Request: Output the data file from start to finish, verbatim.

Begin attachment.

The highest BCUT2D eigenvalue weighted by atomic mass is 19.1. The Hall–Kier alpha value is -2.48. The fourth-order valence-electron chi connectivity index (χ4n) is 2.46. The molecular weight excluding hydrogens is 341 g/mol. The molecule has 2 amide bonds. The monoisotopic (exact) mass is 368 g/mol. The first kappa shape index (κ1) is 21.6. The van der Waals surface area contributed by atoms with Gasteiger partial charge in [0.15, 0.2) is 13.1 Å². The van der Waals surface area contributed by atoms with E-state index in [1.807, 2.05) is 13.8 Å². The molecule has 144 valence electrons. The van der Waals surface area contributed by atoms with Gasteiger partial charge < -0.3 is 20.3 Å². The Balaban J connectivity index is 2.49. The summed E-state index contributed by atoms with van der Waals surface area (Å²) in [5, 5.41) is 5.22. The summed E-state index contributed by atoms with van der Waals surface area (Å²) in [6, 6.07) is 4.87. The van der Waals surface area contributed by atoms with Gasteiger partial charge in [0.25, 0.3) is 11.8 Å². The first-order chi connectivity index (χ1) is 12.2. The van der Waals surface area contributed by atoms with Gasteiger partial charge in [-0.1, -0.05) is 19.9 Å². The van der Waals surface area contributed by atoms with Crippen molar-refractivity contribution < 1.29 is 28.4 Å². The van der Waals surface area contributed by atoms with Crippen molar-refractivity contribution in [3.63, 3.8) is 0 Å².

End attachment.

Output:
The highest BCUT2D eigenvalue weighted by atomic mass is 19.1. The Hall–Kier alpha value is -2.48. The fourth-order valence-electron chi connectivity index (χ4n) is 2.46. The molecular weight excluding hydrogens is 341 g/mol. The molecule has 2 amide bonds. The monoisotopic (exact) mass is 368 g/mol. The first kappa shape index (κ1) is 21.6. The van der Waals surface area contributed by atoms with Gasteiger partial charge in [0.15, 0.2) is 13.1 Å². The van der Waals surface area contributed by atoms with E-state index in [1.807, 2.05) is 13.8 Å². The molecule has 144 valence electrons. The van der Waals surface area contributed by atoms with Gasteiger partial charge < -0.3 is 20.3 Å². The Balaban J connectivity index is 2.49. The summed E-state index contributed by atoms with van der Waals surface area (Å²) in [5, 5.41) is 5.22. The summed E-state index contributed by atoms with van der Waals surface area (Å²) in [6, 6.07) is 4.87. The van der Waals surface area contributed by atoms with Gasteiger partial charge in [0.25, 0.3) is 11.8 Å². The first-order chi connectivity index (χ1) is 12.2. The van der Waals surface area contributed by atoms with Gasteiger partial charge in [-0.1, -0.05) is 19.9 Å². The van der Waals surface area contributed by atoms with Crippen molar-refractivity contribution < 1.29 is 28.4 Å². The van der Waals surface area contributed by atoms with Crippen molar-refractivity contribution in [3.63, 3.8) is 0 Å².